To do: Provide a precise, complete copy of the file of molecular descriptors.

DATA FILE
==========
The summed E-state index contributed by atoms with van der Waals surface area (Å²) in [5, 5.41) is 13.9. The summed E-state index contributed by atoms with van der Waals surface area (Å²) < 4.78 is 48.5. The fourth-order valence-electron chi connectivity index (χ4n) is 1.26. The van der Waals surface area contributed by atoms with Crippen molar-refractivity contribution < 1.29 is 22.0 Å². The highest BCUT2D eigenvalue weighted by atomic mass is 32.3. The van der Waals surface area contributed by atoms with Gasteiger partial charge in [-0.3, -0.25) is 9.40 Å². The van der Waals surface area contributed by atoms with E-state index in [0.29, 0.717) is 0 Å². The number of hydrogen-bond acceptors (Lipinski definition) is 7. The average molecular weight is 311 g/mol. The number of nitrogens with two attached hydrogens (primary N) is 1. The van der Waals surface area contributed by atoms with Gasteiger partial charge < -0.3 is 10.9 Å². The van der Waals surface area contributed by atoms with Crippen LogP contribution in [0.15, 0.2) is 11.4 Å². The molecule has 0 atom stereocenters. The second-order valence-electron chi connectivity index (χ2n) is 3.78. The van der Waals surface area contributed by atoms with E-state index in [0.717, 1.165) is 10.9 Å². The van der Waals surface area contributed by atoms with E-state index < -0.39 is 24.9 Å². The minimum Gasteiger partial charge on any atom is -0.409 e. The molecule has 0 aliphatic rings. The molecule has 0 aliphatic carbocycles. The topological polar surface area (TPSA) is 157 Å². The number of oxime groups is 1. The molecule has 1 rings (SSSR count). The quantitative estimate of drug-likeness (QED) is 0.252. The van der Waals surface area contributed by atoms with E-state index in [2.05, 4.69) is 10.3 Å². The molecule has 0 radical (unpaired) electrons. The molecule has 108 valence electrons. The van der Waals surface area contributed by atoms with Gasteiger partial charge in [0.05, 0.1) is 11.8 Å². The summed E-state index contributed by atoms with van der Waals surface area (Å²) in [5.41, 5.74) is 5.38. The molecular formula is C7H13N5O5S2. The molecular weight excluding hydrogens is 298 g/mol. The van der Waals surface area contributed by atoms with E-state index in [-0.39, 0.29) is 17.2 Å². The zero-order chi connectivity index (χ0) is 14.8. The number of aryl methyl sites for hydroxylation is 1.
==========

The summed E-state index contributed by atoms with van der Waals surface area (Å²) in [5, 5.41) is 13.9. The summed E-state index contributed by atoms with van der Waals surface area (Å²) < 4.78 is 48.5. The fourth-order valence-electron chi connectivity index (χ4n) is 1.26. The van der Waals surface area contributed by atoms with Crippen molar-refractivity contribution < 1.29 is 22.0 Å². The highest BCUT2D eigenvalue weighted by atomic mass is 32.3. The van der Waals surface area contributed by atoms with Gasteiger partial charge in [-0.3, -0.25) is 9.40 Å². The van der Waals surface area contributed by atoms with E-state index in [0.29, 0.717) is 0 Å². The number of hydrogen-bond acceptors (Lipinski definition) is 7. The average molecular weight is 311 g/mol. The number of nitrogens with two attached hydrogens (primary N) is 1. The van der Waals surface area contributed by atoms with Gasteiger partial charge < -0.3 is 10.9 Å². The van der Waals surface area contributed by atoms with Crippen LogP contribution in [0.15, 0.2) is 11.4 Å². The molecule has 0 atom stereocenters. The second-order valence-electron chi connectivity index (χ2n) is 3.78. The van der Waals surface area contributed by atoms with E-state index in [0.717, 1.165) is 10.9 Å². The van der Waals surface area contributed by atoms with E-state index < -0.39 is 24.9 Å². The minimum Gasteiger partial charge on any atom is -0.409 e. The molecule has 0 aliphatic rings. The molecule has 0 aliphatic carbocycles. The topological polar surface area (TPSA) is 157 Å². The number of oxime groups is 1. The molecule has 1 rings (SSSR count). The quantitative estimate of drug-likeness (QED) is 0.252. The van der Waals surface area contributed by atoms with E-state index in [2.05, 4.69) is 10.3 Å². The molecule has 0 radical (unpaired) electrons. The molecule has 108 valence electrons. The van der Waals surface area contributed by atoms with Gasteiger partial charge in [0.05, 0.1) is 11.8 Å². The summed E-state index contributed by atoms with van der Waals surface area (Å²) in [5.41, 5.74) is 5.38. The molecular formula is C7H13N5O5S2. The molecular weight excluding hydrogens is 298 g/mol. The van der Waals surface area contributed by atoms with E-state index in [-0.39, 0.29) is 17.2 Å². The zero-order chi connectivity index (χ0) is 14.8. The number of aryl methyl sites for hydroxylation is 1.